Wharton County Small Claims Court, Texas

Judge

A Justice of the Peace for Wharton County hears small claims court cases for Wharton County.

Are there appeals in small claims court?

Appeals are allowed if the amount of the award exceeds $250.00.

What can I expect at trial?

Small claims court trials are very informal compared to a regular civil trial. In fact, the judge in small claims court is charged with developing facts of the case and may question or summon witnesses. Additionally, the judge is allowed to ask questions of the parties and witnesses, and generally takes a more proactive role in determining the facts of a case. Trials generally are pretty short (15-20 minutes). If a jury trial is required, the trial could last a few hours.

Can I file my case in small claims court?

A plaintiff cannot demand more than $10,000 in their action. (Texas Government Code 28.093). Additionally, a small claims court plaintiff can only ask the court for monetary relief. The court has no authority to issue an injunctive or equitable award. For example, if you pay a painter $1,000 to paint your house and the painter does not even begin, you cannot ask the court to issue an order for the painter to paint your house. This type of relief would be injunctive relief.

Small Claims Court Clerk

The clerk at the courthouse can be an excellent resource for your case. This will ensure the courthouse is open and someone is available to assist with the filing of your claim. Remember, the court clerk is trained to assist with procedural questions, but is not able to give legal advice. Small Claims Court cases for Wharton are heard in 4 LOCATIONS throughout Wharton County.

Wharton County Small Claims Court

Wharton County Small Claims Court

Do I need A Lawyer?

You are allowed to hire an attorney (Texas Government Code Section 28.003), however, most small claims court parties choose to represent themselves. The reasoning behind this is because the amount is $10,000 or less, hiring an attorney becomes cost prohibitive. However, you are allowed to retain one if you choose.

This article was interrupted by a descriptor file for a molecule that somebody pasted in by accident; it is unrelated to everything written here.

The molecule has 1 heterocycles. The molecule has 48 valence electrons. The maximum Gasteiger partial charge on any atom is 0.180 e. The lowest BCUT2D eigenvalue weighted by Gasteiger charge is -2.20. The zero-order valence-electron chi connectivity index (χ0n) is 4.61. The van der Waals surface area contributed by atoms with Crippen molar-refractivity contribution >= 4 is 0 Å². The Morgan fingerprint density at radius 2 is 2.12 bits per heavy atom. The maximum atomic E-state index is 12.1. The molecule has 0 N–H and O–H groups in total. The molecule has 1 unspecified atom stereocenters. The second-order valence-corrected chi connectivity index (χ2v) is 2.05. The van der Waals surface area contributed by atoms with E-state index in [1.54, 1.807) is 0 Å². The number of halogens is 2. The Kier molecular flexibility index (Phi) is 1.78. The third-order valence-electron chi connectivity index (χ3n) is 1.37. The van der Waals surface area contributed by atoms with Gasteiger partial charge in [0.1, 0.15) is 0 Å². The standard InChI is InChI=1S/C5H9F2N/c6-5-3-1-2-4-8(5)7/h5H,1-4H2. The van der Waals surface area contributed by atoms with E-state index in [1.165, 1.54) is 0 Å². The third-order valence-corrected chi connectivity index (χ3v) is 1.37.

Small Claims Court Case Types

Most cases for the recovery of money can be heard in small claims court. Cases include damages from an automobile accident, a security deposit from a landlord, or breach of a contract. The only types of cases that are prohibited are an assignment of a claim (whereby you transfer your interest in a case for someone else to collect), a divorce, or a case filed by a collection agency or agents.

Small Claims Court Venue

The action is generally filed in the County and Precinct where the defendants reside (where they live) or where location where the Defendants contracted themselves to perform. (Texas Government Code Section 28.011).

Wharton County Court Locations

The precinct map for Wharton County can be found here.

Precinct 1 Courthouse in the City of Wharton

This courthouse is located at:

1017 N Alabama Rd
Wharton, TX 77488-4203

This courthouse handles cases for Precinct 1. The court’s website can be found here. The phone number for the court is (979)532-3941. And you can email the court by clicking here.

Precinct 2 Courthouse in the City of East Bernard

This courthouse is located at:

P O Box 780
East Bernard, TX 77435-0780

This courthouse handles cases for Precinct 2. The court’s website can be found here. The phone number for the court is (979)335-6210. And you can email the court by clicking here.

Precinct 3 Courthouse in the City of Louise

This courthouse is located at:

P O Box 184
Louise, TX 77455-0184

This courthouse handles cases for Precinct 3. The court’s website can be found here. The phone number for the court is (979)648-2363. And you can email the court by clicking here.

Precinct 4 Courthouse in the City of El Campo

This courthouse is located at:

605 E Calhoun St
El Campo, TX 77437

This courthouse handles cases for Precinct 4. The court’s website can be found here. The phone number for the court is (979)543-4322. And you can email the court by clicking here.

One comment

  1. Mary Scott says:

    What does it mean when it says under Texas law, collections cases and claim assignments cannot be heard in small claims court and there are no rules of evidence?

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